“Blindness and Power Play” by Fr. Joel Sulse, OFM

“You were born a sinner and now you teach us!”

This remark by the Pharisees to the man-born-blind is a very paralyzing and belittling statement. This is borne out of a certain bias against him since they believe that his physical disability is a product of a curse or a sin done by his ancestors. The blind man suffers all the more from this merciless cultural bias.

I have been ministering to a few thousands of inmates in my ten years as a priest. I became close to them that I have often seen the others going back and forth to the penitentiary even though their cases had already been dismissed. One of the compelling realities I have discovered which has really surprised me is the common remark from the inmates. I have known of the sad state that they have encountered outside. They have experienced the most difficult and most trying moments in convincing people and the company they apply for in seeking a job. One inmate said “Applying for a job is very difficult than having policemen catch us.” They said it was double agony on their part experiencing rejection from the society where they belong. The bias is so enormous that the rejection is like a two-edged sword slashing them to the bone. Even their closest friends and their families have developed the same kind of prejudice against them. Too sad to think but indeed it is a reality happening every minute of the day in their lives.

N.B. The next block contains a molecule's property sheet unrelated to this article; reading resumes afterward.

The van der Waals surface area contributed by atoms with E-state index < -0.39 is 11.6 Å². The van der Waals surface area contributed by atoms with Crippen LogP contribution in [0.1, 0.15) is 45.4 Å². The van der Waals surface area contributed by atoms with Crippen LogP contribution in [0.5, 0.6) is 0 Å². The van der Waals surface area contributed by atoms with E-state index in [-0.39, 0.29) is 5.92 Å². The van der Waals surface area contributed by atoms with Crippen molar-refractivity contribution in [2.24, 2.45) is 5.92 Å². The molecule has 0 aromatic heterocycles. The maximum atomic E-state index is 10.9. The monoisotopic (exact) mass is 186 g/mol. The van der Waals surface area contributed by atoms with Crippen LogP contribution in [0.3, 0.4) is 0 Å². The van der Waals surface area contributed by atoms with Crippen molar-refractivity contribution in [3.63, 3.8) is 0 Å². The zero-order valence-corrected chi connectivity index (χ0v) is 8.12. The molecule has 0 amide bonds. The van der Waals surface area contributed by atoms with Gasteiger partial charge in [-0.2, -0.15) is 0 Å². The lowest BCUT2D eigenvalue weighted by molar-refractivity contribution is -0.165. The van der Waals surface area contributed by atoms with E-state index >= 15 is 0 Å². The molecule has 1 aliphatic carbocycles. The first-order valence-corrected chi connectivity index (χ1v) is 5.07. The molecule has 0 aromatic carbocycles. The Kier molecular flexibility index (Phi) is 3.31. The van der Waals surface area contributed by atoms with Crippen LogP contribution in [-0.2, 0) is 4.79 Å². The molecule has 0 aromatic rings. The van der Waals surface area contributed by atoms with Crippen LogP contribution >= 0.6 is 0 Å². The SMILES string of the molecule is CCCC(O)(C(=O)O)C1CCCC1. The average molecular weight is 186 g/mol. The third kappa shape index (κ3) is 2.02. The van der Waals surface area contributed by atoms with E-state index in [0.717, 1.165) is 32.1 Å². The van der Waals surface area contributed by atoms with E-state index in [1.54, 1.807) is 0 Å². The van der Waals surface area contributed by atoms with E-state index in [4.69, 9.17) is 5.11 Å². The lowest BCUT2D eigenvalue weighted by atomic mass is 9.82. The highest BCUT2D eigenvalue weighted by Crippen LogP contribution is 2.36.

The experience of the man-bornblind and the inmates I have known are in no way different. They tell a story of power play at work in our society. The sad thing is that this power play of authority is mostly present in the human heart. It pierces through the brain of every human individual and dictates us to commit and develop a more biased culture amongst us. The reason why Jesus healed the man-born-blind is to shake the authority of the Pharisees regarding their on-going neglect in understanding the very essence of the Sabbath Law, and that is to give and nurture life and not to curtail one’s freedom to experience God’s mercy and compassion. Who is really in control of the situation? To which type of authority do we belong? What other related biases have we done?

Jesus in the gospel would like us to recognize that the spiritual blindnessof the Pharisees is a serious crime far greater than the physical blindness of a person. What is so inspiring in the story is the challenge asked by Jesus to the man-born-blind, “Do you believe in the Son of Man?” And the response He got was “Lord, I believe!” And we were told that he worshiped Him. Indeed “Blessed are the lowly for they will inherit the kingdom of God.”

Superiority separated all God’s creation beyond human imaginings. It divided the world into countless groups. Differences were solidified that instead of experiencing the universality of the innateness in each one of us, it penetrated into the instincts of human and other living beings. It became a culture, and thus, the sufferings of the world are but products of this enormous mistake. Superiority has always been the problem. But a solution has been offered to us in the humanity of Christ himself…that though He is a God, He did not deem equality with God. Rather, He emptied himself and took the form of a slave. This is the humility of God shared to help humankind understand that there is another way to become great in His eyes.

Can we stop belittling others and stop subscribing to the offers of being superior to others? What about choosing the path of the man-bornblind? He believed and worshiped Jesus! Let us continue to move on to this meaningful Lenten journey.

Read More about Fr. Joel and his reflections.